Crochet Lessons from Pam Muñoz Ryan’s Esperanza Rising

[Esperanza] watched the silver crochet needle dance back and forth in her grandmother’s hand. When a strand of hair fell into her lap, Abuelita picked it up and held it against the yarn and stitched it into the blanket.

“Esperanza, in this way my love and good wishes will be in the blanket forever. Now watch. Ten stitches up to the top of the mountain. Add one stitch. Nine stitches down to the bottom of the valley. Skip one.”

Esperanza picked up her own crochet needle and copied Abuelita’s movements and then looked at her own crocheting. The tops of her mountains were lopsided and the bottoms of the valleys were all bunched up.

Abuelita smiled, reached over, and pulled the yarn, unravelling all of Esperanza’s rows. “Do not be afraid to start over,” she said.

Esperanza Rising by Pam Muñoz Ryan, Scholastic paperback edition, ISBN 978-0-439-12042-5, 2007, pp. 14–15.

A Few Opening Thoughts

If you haven’t read this book yet, let me tell you that it belongs on your TBR list. Go ahead. Write it down. I’ll wait.

The clamor over immigration these days is not as new as we want to believe. It’s been a hotbed issue for decades. This tale of a young Mexican girl who has to flee her home with her mother and a group of family friends for the safety of America is based on the author’s grandmother’s immigration experience. Migrant farm workers form the backbone of Ryan’s family tree. They worked hard to make a home for their children, grandchildren, and great-grandchildren. Even though the story takes place during the Great Depression decade of the 1930s, the obstacles for immigrants are still looming and scary. 

If you have a young person in your life, probably aged 10 or older, do them a favor and buy them this book. Then have a conversation about immigration. Perhaps dig up your own family history and share it. Many of us can trace our roots to an immigrant who dared to risk everything to start over in America. Now, more than ever, this conversation needs to happen.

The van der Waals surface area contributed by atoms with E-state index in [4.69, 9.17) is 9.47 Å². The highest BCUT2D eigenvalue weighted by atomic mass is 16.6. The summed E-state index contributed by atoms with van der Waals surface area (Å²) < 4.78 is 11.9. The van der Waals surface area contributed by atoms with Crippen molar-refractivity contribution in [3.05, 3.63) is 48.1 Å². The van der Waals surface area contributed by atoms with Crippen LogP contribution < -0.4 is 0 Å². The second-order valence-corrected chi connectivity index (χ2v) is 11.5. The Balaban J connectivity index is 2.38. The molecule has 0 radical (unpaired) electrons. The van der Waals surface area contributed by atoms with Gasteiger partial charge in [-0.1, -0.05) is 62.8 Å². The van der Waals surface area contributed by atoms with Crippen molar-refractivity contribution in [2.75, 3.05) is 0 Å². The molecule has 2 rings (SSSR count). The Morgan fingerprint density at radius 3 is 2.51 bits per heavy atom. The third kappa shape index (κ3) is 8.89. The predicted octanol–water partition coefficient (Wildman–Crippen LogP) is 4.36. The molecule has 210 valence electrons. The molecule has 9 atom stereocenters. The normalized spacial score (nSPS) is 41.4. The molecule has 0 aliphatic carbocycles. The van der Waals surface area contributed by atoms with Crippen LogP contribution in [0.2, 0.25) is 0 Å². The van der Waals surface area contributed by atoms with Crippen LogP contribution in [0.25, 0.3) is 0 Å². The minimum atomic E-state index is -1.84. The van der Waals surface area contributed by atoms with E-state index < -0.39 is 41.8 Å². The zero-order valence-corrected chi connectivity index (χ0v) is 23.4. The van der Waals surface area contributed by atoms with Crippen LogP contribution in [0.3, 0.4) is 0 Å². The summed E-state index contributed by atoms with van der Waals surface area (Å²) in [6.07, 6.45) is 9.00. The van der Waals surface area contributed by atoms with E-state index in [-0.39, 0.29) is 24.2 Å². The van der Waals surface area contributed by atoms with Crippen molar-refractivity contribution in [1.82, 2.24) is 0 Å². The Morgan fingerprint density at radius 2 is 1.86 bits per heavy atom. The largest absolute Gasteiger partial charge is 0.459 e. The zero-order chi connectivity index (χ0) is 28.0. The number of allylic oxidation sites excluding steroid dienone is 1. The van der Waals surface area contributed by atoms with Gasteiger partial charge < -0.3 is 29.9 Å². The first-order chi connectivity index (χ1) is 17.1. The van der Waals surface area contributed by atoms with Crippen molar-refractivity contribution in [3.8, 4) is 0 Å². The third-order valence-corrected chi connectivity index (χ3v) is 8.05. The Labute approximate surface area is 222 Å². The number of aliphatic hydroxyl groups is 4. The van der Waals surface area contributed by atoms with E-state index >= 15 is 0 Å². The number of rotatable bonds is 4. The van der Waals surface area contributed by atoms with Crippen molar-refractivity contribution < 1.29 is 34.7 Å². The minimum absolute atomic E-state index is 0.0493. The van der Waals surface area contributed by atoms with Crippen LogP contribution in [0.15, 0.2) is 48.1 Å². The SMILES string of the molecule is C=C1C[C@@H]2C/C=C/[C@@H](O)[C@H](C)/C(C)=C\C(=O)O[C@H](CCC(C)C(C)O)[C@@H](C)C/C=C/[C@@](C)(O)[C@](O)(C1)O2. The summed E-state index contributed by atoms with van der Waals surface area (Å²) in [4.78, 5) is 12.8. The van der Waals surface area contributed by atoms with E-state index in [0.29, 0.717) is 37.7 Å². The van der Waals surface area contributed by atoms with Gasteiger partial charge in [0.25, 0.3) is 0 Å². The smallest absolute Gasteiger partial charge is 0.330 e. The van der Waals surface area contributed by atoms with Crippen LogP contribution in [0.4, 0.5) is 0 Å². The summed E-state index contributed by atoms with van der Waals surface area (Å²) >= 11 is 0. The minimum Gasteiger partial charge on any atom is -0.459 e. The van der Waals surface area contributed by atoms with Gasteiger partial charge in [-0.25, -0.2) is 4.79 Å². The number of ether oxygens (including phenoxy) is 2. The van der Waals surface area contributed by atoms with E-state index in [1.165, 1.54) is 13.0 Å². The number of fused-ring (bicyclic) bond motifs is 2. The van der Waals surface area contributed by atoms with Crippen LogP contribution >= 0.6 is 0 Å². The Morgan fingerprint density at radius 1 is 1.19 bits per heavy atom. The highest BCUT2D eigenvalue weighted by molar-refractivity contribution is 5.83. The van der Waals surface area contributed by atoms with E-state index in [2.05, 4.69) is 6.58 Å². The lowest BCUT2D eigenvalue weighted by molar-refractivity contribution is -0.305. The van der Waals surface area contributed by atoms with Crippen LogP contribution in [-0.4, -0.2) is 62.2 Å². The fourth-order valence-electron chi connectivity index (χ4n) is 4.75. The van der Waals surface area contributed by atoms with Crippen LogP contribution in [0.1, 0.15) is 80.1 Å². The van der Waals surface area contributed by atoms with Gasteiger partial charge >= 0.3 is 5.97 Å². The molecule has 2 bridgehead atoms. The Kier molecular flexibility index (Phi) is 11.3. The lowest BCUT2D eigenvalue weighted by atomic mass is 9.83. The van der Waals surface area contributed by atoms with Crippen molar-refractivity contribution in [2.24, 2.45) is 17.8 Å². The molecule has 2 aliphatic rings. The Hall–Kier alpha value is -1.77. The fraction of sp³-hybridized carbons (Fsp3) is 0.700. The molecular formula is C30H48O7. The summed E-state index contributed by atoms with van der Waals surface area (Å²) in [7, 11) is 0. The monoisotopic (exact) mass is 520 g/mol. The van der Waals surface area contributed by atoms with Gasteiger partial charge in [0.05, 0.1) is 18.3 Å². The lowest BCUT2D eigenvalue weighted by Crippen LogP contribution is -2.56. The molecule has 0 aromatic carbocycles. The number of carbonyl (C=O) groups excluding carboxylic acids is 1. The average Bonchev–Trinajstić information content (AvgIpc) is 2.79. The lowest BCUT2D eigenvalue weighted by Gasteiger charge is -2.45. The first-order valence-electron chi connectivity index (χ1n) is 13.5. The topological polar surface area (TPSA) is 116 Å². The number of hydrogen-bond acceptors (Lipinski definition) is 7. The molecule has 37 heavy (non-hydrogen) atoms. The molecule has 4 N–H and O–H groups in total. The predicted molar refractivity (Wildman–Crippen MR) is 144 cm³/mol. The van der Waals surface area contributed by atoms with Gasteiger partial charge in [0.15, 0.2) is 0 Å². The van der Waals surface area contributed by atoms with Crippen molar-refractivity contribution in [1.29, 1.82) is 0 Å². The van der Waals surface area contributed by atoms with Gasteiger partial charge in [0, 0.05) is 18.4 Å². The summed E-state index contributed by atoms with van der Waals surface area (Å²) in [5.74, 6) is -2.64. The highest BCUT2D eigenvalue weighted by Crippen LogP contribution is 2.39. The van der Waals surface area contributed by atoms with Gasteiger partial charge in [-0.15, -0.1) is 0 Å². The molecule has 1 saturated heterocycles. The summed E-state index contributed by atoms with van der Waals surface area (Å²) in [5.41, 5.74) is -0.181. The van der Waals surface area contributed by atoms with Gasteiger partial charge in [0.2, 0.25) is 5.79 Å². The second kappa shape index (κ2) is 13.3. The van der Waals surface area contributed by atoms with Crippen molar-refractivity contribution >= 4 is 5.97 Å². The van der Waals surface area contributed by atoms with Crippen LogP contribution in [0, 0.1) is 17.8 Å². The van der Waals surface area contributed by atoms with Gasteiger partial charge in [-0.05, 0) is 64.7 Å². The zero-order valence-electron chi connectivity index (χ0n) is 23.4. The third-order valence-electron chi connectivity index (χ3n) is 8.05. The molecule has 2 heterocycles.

Crochet Lesson #1 (Lección de Ganchillo Número Uno)

Imperfections create personalization.

Those of us who work with yarn—usually as knitters or crocheters—find ourselves pick, pick, picking things out of the yarn as we stitch. It might be a piece of lint, a cat hair, or one of our own single tresses that clings to the fiber. We see that as an imperfection, an intrusion into the project that we’re working so hard to make. Pick, pick, pick.

From now on, I want to think like Abuelita. I want my strands to embrace the yarn if they fall into my work. I want to make every stitch a prayer for the person who will receive the gift I’m creating. I’ll be less worried about perfection so I can enjoy the stitches, the rows, the mountains and the valleys. Will you?

Crochet Lesson #2 (Lección de Ganchillo Número Dos)

Ah, those mountains and valleys. I’ve spent time in both places—and so many years in between. I’ll bet you have, too. Those valleys are tough. They feel dark, lonely, and long. If you can envision the crochet pattern Abuelita uses (it looks exactly like the photo above), you will see that the deepest part of the valley is only one stitch away from heading up toward the mountain top. Just one stitch. Maybe that’s all you can manage some days. That one thing that moves you slightly up, changes the angle oh-so-little, but oh-so-not-in-the-deepest-part-of-the-valley. Maybe it’s taking a walk. Calling a friend. Starting a new book (read or write). Steeping a cup of tea and watching a favorite old movie. Just one little stitch. Crochet hook in, yarn over, pull through. Pull through.

Crochet Lesson #3 (Lección de Ganchillo Número Tres)

Abuelita smiled, reached over, and pulled the yarn, unravelling all of Esperanza’s rows. “Do not be afraid to start over,” she said.

I wish we could undo our mistakes as simply as pulling on a string. We can’t. However, we can try again, over and over if necessary. Here are some ways to do that:

  • Apologize sincerely when wrong.
  • Admit when we’ve made a mistake.
  • Make atonement when possible. (AA’s Twelve-Steps followers depend on this to maintain sanity and sobriety. We all would do well to practice this step, too.)
  • Not take failure to heart. 
  • Remember that everyone fails, and probably a lot more often than we realize.
  • Forgive yourself.
  • Give yourself permission to mess up, especially if it means you can take risks doing something you’ve always wanted to do.
  • Swear. Punch a pillow. Take a break. Doodle. Journal. Mow the lawn. Clean the kitchen. Do something to get the negative feelings out (don’t stuff and deny them—that will only make you depressed and even sick) and then start again when you’re ready.

Do you know someone who might be encouraged by this post? Send it to them. They don’t have to join the blog, make a comment, or do anything at all. Just receive some encouragement—especially if they’re deep in a valley right now.

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